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As quick googling shows, default data type for numpy is 32-bit "single precision" "float"

Are you really sure? I was surprised by your claim that numpy use a default C float. I am a longtime Perl and C hacker and no python expert. But I view the C float type as kind of archaic I use many math libs and the trend is to go past the C double. It would be surprising for a modern lib like numpy to use such a default. Also float() in python means floating point not C float.

Note that I do not really care if tool X is faster that tool Y when the sun, jupiter and the moon are aligned. But I did a bit of web search and could not _quickly_ come up with a definite answer! so I decided to check. Seems that numpy default is a C double:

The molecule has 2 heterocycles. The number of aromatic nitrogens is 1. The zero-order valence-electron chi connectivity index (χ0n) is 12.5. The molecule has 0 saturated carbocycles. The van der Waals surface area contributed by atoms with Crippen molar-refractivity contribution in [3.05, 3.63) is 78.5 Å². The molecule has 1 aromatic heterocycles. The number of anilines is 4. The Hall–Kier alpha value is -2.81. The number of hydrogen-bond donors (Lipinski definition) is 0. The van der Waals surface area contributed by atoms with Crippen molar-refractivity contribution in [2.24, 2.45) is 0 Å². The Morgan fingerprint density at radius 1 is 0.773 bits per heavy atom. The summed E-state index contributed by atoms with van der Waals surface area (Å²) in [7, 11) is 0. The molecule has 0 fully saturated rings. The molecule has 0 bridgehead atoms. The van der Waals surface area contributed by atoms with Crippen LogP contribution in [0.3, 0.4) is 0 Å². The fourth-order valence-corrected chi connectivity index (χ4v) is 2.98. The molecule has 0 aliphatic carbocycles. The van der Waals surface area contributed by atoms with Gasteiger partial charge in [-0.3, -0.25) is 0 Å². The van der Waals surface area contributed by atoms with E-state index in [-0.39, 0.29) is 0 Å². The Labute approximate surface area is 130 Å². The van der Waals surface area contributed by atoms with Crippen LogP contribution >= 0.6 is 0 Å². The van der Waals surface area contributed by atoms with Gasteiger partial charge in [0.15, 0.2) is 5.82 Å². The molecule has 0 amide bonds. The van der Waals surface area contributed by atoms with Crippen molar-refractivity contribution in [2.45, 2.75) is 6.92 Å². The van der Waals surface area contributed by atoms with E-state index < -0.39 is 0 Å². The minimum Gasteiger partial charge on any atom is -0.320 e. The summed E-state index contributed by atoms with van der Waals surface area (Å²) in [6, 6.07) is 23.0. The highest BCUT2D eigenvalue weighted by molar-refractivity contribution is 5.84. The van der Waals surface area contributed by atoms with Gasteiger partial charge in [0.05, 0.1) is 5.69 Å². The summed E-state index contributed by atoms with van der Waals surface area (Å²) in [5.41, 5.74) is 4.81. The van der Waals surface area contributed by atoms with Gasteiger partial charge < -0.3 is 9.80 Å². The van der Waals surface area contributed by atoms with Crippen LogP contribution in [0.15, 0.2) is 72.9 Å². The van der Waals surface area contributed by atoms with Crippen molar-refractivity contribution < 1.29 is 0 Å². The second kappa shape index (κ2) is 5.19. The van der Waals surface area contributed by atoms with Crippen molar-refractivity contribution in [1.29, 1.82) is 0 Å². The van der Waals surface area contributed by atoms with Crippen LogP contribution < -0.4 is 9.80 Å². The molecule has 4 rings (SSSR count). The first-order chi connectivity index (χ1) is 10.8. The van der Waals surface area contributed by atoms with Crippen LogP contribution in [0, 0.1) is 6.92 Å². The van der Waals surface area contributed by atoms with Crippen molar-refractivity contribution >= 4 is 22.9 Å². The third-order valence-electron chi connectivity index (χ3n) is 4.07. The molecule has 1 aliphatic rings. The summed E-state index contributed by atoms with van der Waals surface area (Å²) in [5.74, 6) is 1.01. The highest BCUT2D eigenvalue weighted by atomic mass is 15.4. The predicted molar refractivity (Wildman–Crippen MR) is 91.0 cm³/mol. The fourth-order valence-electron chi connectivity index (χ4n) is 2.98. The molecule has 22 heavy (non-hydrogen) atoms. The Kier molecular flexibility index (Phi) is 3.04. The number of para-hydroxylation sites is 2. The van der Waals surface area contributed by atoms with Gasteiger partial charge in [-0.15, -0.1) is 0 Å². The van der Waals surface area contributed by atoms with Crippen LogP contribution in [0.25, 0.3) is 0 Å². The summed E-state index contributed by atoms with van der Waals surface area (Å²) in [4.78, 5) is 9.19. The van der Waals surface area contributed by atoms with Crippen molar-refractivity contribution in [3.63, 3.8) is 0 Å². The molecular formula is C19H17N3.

% steph@kerangi (/tmp/cpanm_t.d) % % python3.8 -c 'import math as m; print(m.sin(float(1)))' 0.8414709848078965 % steph@kerangi (/tmp/cpanm_t.d) % % python3.7 Python 3.7.7 (default, Apr 10 2020, 07:59:19) [GCC 9.3.0] on cygwin Type "help", "copyright", "credits" or "license" for more information. >>> import numpy as np >>> np.float <class 'float'> >>> np.float64 <class 'numpy.float64'> >>> np.float32 <class 'numpy.float32'> >>> print(np.sin(float(1))) 0.8414709848078965 >>> print(np.sin(np.float64(1))) 0.8414709848078965 >>> print(np.sin(np.float32(1))) 0.84147096 >>>

I think that PDL is really a fantastic piece of software and that it is pretty fast. One possible pitfall, common to all C extensions to Perl, is to go back and forth too many times between Perl and C as that can make a computation much slower. It is often possible to avoid it.

hth cheers --sgt

In reply to Re^2: Perl PDL slower than python numpy by sgt
in thread Perl PDL slower than python numpy by fanasy

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